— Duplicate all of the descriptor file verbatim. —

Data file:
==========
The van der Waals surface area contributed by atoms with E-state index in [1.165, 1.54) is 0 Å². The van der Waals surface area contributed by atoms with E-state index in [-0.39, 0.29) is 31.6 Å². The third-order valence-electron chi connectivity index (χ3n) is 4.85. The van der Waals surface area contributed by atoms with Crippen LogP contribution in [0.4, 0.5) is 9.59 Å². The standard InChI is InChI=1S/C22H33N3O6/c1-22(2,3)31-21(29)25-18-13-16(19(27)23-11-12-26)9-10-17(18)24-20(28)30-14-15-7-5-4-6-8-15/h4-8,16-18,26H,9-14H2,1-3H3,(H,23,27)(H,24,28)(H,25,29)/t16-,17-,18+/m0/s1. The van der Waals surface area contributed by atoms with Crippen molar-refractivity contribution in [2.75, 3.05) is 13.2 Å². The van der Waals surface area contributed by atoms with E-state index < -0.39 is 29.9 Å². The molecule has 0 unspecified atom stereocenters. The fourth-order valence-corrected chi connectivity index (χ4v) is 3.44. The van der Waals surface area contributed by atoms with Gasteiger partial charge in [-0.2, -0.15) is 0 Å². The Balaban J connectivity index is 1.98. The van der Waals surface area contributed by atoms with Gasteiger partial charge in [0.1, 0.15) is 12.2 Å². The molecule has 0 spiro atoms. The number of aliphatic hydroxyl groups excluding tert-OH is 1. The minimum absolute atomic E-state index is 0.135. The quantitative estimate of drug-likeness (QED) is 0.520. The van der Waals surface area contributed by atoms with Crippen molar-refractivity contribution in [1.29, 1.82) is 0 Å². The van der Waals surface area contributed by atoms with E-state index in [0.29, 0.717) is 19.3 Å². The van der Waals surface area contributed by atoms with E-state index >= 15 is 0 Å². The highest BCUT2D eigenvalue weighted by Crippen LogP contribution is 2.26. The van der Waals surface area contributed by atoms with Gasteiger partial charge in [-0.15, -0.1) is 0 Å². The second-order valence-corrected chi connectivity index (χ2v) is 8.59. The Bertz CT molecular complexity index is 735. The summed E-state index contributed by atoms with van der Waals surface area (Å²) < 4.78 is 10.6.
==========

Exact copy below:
The van der Waals surface area contributed by atoms with E-state index in [1.165, 1.54) is 0 Å². The van der Waals surface area contributed by atoms with E-state index in [-0.39, 0.29) is 31.6 Å². The third-order valence-electron chi connectivity index (χ3n) is 4.85. The van der Waals surface area contributed by atoms with Crippen LogP contribution in [0.4, 0.5) is 9.59 Å². The standard InChI is InChI=1S/C22H33N3O6/c1-22(2,3)31-21(29)25-18-13-16(19(27)23-11-12-26)9-10-17(18)24-20(28)30-14-15-7-5-4-6-8-15/h4-8,16-18,26H,9-14H2,1-3H3,(H,23,27)(H,24,28)(H,25,29)/t16-,17-,18+/m0/s1. The van der Waals surface area contributed by atoms with Crippen molar-refractivity contribution in [2.75, 3.05) is 13.2 Å². The van der Waals surface area contributed by atoms with E-state index < -0.39 is 29.9 Å². The molecule has 0 unspecified atom stereocenters. The fourth-order valence-corrected chi connectivity index (χ4v) is 3.44. The van der Waals surface area contributed by atoms with Gasteiger partial charge in [-0.2, -0.15) is 0 Å². The Balaban J connectivity index is 1.98. The van der Waals surface area contributed by atoms with Gasteiger partial charge in [0.1, 0.15) is 12.2 Å². The molecule has 0 spiro atoms. The number of aliphatic hydroxyl groups excluding tert-OH is 1. The minimum absolute atomic E-state index is 0.135. The quantitative estimate of drug-likeness (QED) is 0.520. The van der Waals surface area contributed by atoms with Crippen molar-refractivity contribution in [1.29, 1.82) is 0 Å². The van der Waals surface area contributed by atoms with E-state index in [0.29, 0.717) is 19.3 Å². The van der Waals surface area contributed by atoms with E-state index >= 15 is 0 Å². The highest BCUT2D eigenvalue weighted by Crippen LogP contribution is 2.26. The van der Waals surface area contributed by atoms with Gasteiger partial charge in [-0.15, -0.1) is 0 Å². The second-order valence-corrected chi connectivity index (χ2v) is 8.59. The Bertz CT molecular complexity index is 735. The summed E-state index contributed by atoms with van der Waals surface area (Å²) < 4.78 is 10.6.